Good thing there's a spare hiding somewhere in the shed....but that ended the forging for the day.

 

Now that's not something you see every day... :blink:  That's all wrought iron, so you could always forge-weld it back together.  Or braze, even.  

 

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1 minute ago, Alan Longmire said:

Now that's not something you see every day... :blink: 

Thanks goodness for that, eh?

 

1 minute ago, Alan Longmire said:

That's all wrought iron, so you could always forge-weld it back together.  Or braze, even.  

Fortunately, it's not my vice, but the owner of the house's.  When looking at the break, it's rusted inside the joint and looks like it was poorly welded with very little penetration into the joint at some point.  She said that she remembers noticing that when she bought it years ago, and her plan is to turn it into an indoor vice for her jewelery making.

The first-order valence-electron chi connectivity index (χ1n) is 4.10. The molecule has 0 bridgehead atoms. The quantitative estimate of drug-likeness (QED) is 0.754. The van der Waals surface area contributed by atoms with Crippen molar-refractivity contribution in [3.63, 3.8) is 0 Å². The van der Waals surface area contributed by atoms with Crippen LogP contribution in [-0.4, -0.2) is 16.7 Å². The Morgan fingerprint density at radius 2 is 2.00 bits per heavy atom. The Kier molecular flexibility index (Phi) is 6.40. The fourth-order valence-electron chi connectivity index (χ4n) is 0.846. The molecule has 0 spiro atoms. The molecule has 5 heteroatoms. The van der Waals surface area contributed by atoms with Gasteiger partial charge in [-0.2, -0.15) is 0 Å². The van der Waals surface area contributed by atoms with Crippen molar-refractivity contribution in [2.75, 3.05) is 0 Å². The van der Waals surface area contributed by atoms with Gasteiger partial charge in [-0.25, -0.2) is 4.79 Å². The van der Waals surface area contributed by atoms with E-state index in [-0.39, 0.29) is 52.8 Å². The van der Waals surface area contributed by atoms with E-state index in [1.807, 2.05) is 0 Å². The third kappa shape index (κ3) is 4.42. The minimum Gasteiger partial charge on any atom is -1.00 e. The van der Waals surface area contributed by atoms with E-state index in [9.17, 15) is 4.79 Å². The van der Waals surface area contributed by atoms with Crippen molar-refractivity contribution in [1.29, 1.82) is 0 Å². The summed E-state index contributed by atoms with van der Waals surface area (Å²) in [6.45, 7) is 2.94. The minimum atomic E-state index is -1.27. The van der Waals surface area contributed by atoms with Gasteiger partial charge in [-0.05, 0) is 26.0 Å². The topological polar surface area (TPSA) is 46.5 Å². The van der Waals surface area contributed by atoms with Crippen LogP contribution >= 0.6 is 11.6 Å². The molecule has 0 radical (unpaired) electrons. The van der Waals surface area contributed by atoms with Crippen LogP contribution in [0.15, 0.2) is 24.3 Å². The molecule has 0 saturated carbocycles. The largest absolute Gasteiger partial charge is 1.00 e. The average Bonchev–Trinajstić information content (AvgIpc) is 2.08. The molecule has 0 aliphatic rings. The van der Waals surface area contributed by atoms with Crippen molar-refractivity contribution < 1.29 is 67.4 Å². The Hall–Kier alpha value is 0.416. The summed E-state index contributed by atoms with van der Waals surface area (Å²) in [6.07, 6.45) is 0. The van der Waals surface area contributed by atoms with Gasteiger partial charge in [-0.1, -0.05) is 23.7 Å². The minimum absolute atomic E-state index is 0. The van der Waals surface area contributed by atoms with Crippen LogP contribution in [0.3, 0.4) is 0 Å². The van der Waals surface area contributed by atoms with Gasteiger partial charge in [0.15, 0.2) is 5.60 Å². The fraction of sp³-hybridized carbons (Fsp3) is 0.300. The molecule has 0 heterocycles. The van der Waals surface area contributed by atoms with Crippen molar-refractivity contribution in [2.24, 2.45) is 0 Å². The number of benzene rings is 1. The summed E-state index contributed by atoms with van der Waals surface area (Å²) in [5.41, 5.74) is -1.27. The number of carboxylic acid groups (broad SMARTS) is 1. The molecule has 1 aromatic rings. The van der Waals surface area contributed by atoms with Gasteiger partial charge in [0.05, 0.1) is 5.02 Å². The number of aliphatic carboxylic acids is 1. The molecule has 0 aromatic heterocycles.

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Been busy doing not a lot of bladesmithing but other things.

A friend of mine has an old axe that he claims was his great grandfathers. Has quite a bit of sentimental value for him. Well the handle finally broke and it needed sharpening so he asked if I could help him out. Among my friends for some reason I have gained a reputation of being "able to put an edge on a brick".

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Kind of neat that in the close up picture, you can see the ghost of the weld line between the low carbon body and the high carbon bit.

 

He was so pleased that this was his thank you.